CLIMATE: Mozambique has a tropical climate with two seasons, a wet season which I hit, from October to March and a dry season from April to September. I guess April-March would have been better. Climatic conditions, however, vary depending on altitude. Rainfall is heavy along the coast and decreases in the north and south. Annual precipitation varies from 500 to 900 mm depending on the region, with an average of 590 mm. Cyclones are common during the wet season. Average temperature ranges in Maputo are from 13 to 24 C in July to 22 to 31 C in February, which suits me perfect.

ANIMALS and PLANTS:
Due to the share size, but also the altitude and climatic variations throughout the waste area, animal and plant life is numerous. Huge, semi-un-disturbed areas and national parks offers rich opportunity to enjoy it.
The plants in Mozambique I especially want to find, beside from the Oxygonum are the numerous caudiciforms and terrestrial orchids found here.

DIARY
(Hoover over the photos, to enlarge them and see the text)

1/1 2016.  Entering from Swaziland in Namaacha, this actually causes for a celebration: It is the 50. country I visit, for a rather extensive exploration (and 66. in total). It is a bit of a slow start. The officers at the border is slow and don't hide it; they don't give a dammed. When I ask, if I actually could have obtained a visa here, they say yes, no problem. Strange their embassy insist they are the only one capable.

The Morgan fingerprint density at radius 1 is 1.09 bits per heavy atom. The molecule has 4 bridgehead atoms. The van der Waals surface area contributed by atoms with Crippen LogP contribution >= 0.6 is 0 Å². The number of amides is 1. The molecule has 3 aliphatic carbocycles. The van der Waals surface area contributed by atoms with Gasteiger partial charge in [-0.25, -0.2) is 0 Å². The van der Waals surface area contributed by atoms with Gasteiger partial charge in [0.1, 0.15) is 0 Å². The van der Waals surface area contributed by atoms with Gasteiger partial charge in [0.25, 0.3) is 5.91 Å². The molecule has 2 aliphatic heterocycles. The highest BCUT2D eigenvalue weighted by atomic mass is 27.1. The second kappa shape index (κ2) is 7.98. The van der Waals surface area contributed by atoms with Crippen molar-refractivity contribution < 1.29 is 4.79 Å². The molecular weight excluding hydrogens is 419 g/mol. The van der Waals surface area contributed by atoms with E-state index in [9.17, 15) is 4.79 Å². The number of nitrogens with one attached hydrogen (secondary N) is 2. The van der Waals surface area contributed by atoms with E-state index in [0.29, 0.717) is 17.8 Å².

While I wait for one of the officers, a guy with a ID card around his neck, offers to help me with the mandatory insurance for the car. It take me some time to convince him; I got what I need. Then he ask for a gift from my country! I surely must have something, a bill or something? He get a wide smile.
I have worked my way down from the high altitude in Lesotho to the water level, and that can be felt on the temperature! High thirties during the day, slightly less in the night.
The border city; Namaacha should be a cool town, with flowers and so. I actually thought of spending the rest of the day here, along with a night. That was before I discovered, it look like the remains of a civil war - the loosing side. I don't even feel like getting out of the car! The GPS leads me to the centre. Or is is a dumpsite?
Next site is the capital; Maputo. I have been out in the wild for a long time by now, and skipped the last three capitals. It is only 80 kilometres, and I go for it.